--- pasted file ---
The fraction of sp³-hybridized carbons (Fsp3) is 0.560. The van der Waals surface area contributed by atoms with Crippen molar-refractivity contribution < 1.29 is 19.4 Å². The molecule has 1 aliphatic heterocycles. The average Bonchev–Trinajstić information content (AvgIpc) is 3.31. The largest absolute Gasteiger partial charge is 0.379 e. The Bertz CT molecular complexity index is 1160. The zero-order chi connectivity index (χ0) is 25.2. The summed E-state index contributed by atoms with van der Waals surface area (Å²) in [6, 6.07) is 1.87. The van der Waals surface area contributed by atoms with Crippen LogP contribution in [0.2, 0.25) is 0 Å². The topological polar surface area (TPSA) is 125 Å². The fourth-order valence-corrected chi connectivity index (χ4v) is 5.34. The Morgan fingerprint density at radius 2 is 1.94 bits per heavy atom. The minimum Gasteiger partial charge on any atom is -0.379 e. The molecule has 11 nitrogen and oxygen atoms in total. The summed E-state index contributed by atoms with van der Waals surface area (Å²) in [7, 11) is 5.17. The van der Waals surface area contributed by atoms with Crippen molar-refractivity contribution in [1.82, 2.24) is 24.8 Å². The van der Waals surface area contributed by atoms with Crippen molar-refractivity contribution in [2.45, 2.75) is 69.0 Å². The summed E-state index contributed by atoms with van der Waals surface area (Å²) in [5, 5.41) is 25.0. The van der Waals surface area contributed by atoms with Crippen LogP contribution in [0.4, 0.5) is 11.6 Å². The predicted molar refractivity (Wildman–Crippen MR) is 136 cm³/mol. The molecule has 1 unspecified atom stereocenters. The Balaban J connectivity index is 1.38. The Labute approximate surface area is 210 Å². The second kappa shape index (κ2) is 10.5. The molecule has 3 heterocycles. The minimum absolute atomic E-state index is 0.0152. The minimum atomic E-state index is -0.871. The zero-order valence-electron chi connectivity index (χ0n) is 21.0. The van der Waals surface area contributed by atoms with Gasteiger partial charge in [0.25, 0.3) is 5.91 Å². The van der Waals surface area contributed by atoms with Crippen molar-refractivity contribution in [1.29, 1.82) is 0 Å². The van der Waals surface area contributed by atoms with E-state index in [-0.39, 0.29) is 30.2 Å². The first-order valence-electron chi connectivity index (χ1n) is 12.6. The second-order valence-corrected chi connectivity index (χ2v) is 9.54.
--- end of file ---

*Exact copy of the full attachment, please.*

The fraction of sp³-hybridized carbons (Fsp3) is 0.560. The van der Waals surface area contributed by atoms with Crippen molar-refractivity contribution < 1.29 is 19.4 Å². The molecule has 1 aliphatic heterocycles. The average Bonchev–Trinajstić information content (AvgIpc) is 3.31. The largest absolute Gasteiger partial charge is 0.379 e. The Bertz CT molecular complexity index is 1160. The zero-order chi connectivity index (χ0) is 25.2. The summed E-state index contributed by atoms with van der Waals surface area (Å²) in [6, 6.07) is 1.87. The van der Waals surface area contributed by atoms with Crippen LogP contribution in [0.2, 0.25) is 0 Å². The topological polar surface area (TPSA) is 125 Å². The fourth-order valence-corrected chi connectivity index (χ4v) is 5.34. The Morgan fingerprint density at radius 2 is 1.94 bits per heavy atom. The minimum Gasteiger partial charge on any atom is -0.379 e. The molecule has 11 nitrogen and oxygen atoms in total. The summed E-state index contributed by atoms with van der Waals surface area (Å²) in [7, 11) is 5.17. The van der Waals surface area contributed by atoms with Crippen molar-refractivity contribution in [1.82, 2.24) is 24.8 Å². The van der Waals surface area contributed by atoms with Crippen molar-refractivity contribution in [2.45, 2.75) is 69.0 Å². The summed E-state index contributed by atoms with van der Waals surface area (Å²) in [5, 5.41) is 25.0. The van der Waals surface area contributed by atoms with Crippen LogP contribution in [0.4, 0.5) is 11.6 Å². The predicted molar refractivity (Wildman–Crippen MR) is 136 cm³/mol. The molecule has 1 unspecified atom stereocenters. The Balaban J connectivity index is 1.38. The Labute approximate surface area is 210 Å². The second kappa shape index (κ2) is 10.5. The molecule has 3 heterocycles. The minimum absolute atomic E-state index is 0.0152. The minimum atomic E-state index is -0.871. The zero-order valence-electron chi connectivity index (χ0n) is 21.0. The van der Waals surface area contributed by atoms with Gasteiger partial charge in [0.25, 0.3) is 5.91 Å². The van der Waals surface area contributed by atoms with Crippen molar-refractivity contribution in [1.29, 1.82) is 0 Å². The van der Waals surface area contributed by atoms with E-state index in [-0.39, 0.29) is 30.2 Å². The first-order valence-electron chi connectivity index (χ1n) is 12.6. The second-order valence-corrected chi connectivity index (χ2v) is 9.54.